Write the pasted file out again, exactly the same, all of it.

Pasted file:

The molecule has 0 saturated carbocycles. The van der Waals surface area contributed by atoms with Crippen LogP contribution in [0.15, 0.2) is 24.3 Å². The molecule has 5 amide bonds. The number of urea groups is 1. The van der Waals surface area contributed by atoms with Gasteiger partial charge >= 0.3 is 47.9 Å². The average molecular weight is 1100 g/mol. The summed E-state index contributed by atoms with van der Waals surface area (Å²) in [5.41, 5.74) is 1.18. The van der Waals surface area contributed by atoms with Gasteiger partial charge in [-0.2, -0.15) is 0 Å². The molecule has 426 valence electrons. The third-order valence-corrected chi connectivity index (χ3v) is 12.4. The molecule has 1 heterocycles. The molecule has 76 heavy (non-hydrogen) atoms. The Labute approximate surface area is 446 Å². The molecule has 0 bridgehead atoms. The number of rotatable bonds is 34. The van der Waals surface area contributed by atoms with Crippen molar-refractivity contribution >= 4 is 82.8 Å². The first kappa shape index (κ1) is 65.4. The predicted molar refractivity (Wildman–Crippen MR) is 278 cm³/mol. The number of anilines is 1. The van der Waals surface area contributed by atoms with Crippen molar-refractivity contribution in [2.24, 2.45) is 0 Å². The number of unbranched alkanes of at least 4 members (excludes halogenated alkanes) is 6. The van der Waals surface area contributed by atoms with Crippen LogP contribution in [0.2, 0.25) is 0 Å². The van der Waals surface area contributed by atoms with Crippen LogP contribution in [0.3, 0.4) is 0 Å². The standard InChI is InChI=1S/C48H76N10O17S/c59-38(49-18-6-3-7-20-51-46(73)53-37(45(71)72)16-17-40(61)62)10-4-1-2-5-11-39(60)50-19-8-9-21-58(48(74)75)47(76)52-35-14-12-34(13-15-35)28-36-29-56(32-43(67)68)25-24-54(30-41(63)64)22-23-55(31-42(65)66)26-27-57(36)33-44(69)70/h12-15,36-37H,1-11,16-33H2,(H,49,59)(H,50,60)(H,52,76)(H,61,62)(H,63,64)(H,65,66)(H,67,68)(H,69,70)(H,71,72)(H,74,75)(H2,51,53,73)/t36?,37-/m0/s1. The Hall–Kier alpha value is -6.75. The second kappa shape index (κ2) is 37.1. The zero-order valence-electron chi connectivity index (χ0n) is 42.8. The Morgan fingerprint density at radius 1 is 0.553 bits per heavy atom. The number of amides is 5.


The molecule has 0 saturated carbocycles. The van der Waals surface area contributed by atoms with Crippen LogP contribution in [0.15, 0.2) is 24.3 Å². The molecule has 5 amide bonds. The number of urea groups is 1. The van der Waals surface area contributed by atoms with Gasteiger partial charge >= 0.3 is 47.9 Å². The average molecular weight is 1100 g/mol. The summed E-state index contributed by atoms with van der Waals surface area (Å²) in [5.41, 5.74) is 1.18. The van der Waals surface area contributed by atoms with Gasteiger partial charge in [-0.2, -0.15) is 0 Å². The molecule has 426 valence electrons. The third-order valence-corrected chi connectivity index (χ3v) is 12.4. The molecule has 1 heterocycles. The molecule has 76 heavy (non-hydrogen) atoms. The Labute approximate surface area is 446 Å². The molecule has 0 bridgehead atoms. The number of rotatable bonds is 34. The van der Waals surface area contributed by atoms with Crippen molar-refractivity contribution >= 4 is 82.8 Å². The first kappa shape index (κ1) is 65.4. The predicted molar refractivity (Wildman–Crippen MR) is 278 cm³/mol. The number of anilines is 1. The van der Waals surface area contributed by atoms with Crippen molar-refractivity contribution in [2.24, 2.45) is 0 Å². The number of unbranched alkanes of at least 4 members (excludes halogenated alkanes) is 6. The van der Waals surface area contributed by atoms with Crippen LogP contribution in [0.2, 0.25) is 0 Å². The van der Waals surface area contributed by atoms with Crippen LogP contribution in [0.3, 0.4) is 0 Å². The standard InChI is InChI=1S/C48H76N10O17S/c59-38(49-18-6-3-7-20-51-46(73)53-37(45(71)72)16-17-40(61)62)10-4-1-2-5-11-39(60)50-19-8-9-21-58(48(74)75)47(76)52-35-14-12-34(13-15-35)28-36-29-56(32-43(67)68)25-24-54(30-41(63)64)22-23-55(31-42(65)66)26-27-57(36)33-44(69)70/h12-15,36-37H,1-11,16-33H2,(H,49,59)(H,50,60)(H,52,76)(H,61,62)(H,63,64)(H,65,66)(H,67,68)(H,69,70)(H,71,72)(H,74,75)(H2,51,53,73)/t36?,37-/m0/s1. The Hall–Kier alpha value is -6.75. The second kappa shape index (κ2) is 37.1. The zero-order valence-electron chi connectivity index (χ0n) is 42.8. The Morgan fingerprint density at radius 1 is 0.553 bits per heavy atom. The number of amides is 5.